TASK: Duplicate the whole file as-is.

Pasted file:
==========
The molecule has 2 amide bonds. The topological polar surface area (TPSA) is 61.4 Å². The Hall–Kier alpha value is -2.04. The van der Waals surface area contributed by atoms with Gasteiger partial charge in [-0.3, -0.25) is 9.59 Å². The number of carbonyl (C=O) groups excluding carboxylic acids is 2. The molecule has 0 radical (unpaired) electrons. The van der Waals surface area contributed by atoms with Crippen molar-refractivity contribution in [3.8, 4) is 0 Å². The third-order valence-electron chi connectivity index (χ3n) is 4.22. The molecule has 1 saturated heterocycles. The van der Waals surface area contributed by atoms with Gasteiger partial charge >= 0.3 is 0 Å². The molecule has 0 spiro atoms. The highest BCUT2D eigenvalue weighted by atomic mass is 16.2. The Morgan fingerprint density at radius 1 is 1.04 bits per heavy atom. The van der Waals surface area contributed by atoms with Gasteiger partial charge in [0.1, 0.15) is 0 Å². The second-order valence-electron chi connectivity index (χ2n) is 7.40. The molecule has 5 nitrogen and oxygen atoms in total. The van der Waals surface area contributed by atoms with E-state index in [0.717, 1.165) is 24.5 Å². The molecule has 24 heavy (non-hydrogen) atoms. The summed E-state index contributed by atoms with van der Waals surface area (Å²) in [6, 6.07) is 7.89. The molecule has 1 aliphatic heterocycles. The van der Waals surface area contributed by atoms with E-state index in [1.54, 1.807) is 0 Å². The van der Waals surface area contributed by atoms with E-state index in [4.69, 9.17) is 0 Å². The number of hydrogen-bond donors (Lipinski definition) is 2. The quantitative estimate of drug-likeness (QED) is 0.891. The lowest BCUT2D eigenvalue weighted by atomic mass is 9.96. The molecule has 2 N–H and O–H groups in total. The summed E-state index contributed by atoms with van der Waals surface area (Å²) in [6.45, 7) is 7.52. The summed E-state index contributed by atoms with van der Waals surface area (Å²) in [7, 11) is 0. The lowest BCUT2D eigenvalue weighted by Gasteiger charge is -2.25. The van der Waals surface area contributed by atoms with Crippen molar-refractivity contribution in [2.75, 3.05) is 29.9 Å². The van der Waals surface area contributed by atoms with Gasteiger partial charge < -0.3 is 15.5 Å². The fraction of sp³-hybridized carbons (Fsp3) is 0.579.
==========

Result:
The molecule has 2 amide bonds. The topological polar surface area (TPSA) is 61.4 Å². The Hall–Kier alpha value is -2.04. The van der Waals surface area contributed by atoms with Gasteiger partial charge in [-0.3, -0.25) is 9.59 Å². The number of carbonyl (C=O) groups excluding carboxylic acids is 2. The molecule has 0 radical (unpaired) electrons. The van der Waals surface area contributed by atoms with Crippen molar-refractivity contribution in [3.8, 4) is 0 Å². The third-order valence-electron chi connectivity index (χ3n) is 4.22. The molecule has 1 saturated heterocycles. The van der Waals surface area contributed by atoms with Gasteiger partial charge >= 0.3 is 0 Å². The molecule has 0 spiro atoms. The highest BCUT2D eigenvalue weighted by atomic mass is 16.2. The Morgan fingerprint density at radius 1 is 1.04 bits per heavy atom. The van der Waals surface area contributed by atoms with Gasteiger partial charge in [0.1, 0.15) is 0 Å². The second-order valence-electron chi connectivity index (χ2n) is 7.40. The molecule has 5 nitrogen and oxygen atoms in total. The van der Waals surface area contributed by atoms with E-state index in [0.717, 1.165) is 24.5 Å². The molecule has 24 heavy (non-hydrogen) atoms. The summed E-state index contributed by atoms with van der Waals surface area (Å²) in [6, 6.07) is 7.89. The molecule has 1 aliphatic heterocycles. The van der Waals surface area contributed by atoms with E-state index in [1.54, 1.807) is 0 Å². The van der Waals surface area contributed by atoms with E-state index in [4.69, 9.17) is 0 Å². The number of hydrogen-bond donors (Lipinski definition) is 2. The quantitative estimate of drug-likeness (QED) is 0.891. The lowest BCUT2D eigenvalue weighted by atomic mass is 9.96. The molecule has 2 N–H and O–H groups in total. The summed E-state index contributed by atoms with van der Waals surface area (Å²) in [6.45, 7) is 7.52. The summed E-state index contributed by atoms with van der Waals surface area (Å²) in [7, 11) is 0. The lowest BCUT2D eigenvalue weighted by Gasteiger charge is -2.25. The van der Waals surface area contributed by atoms with Crippen molar-refractivity contribution in [2.75, 3.05) is 29.9 Å². The van der Waals surface area contributed by atoms with Gasteiger partial charge < -0.3 is 15.5 Å². The fraction of sp³-hybridized carbons (Fsp3) is 0.579.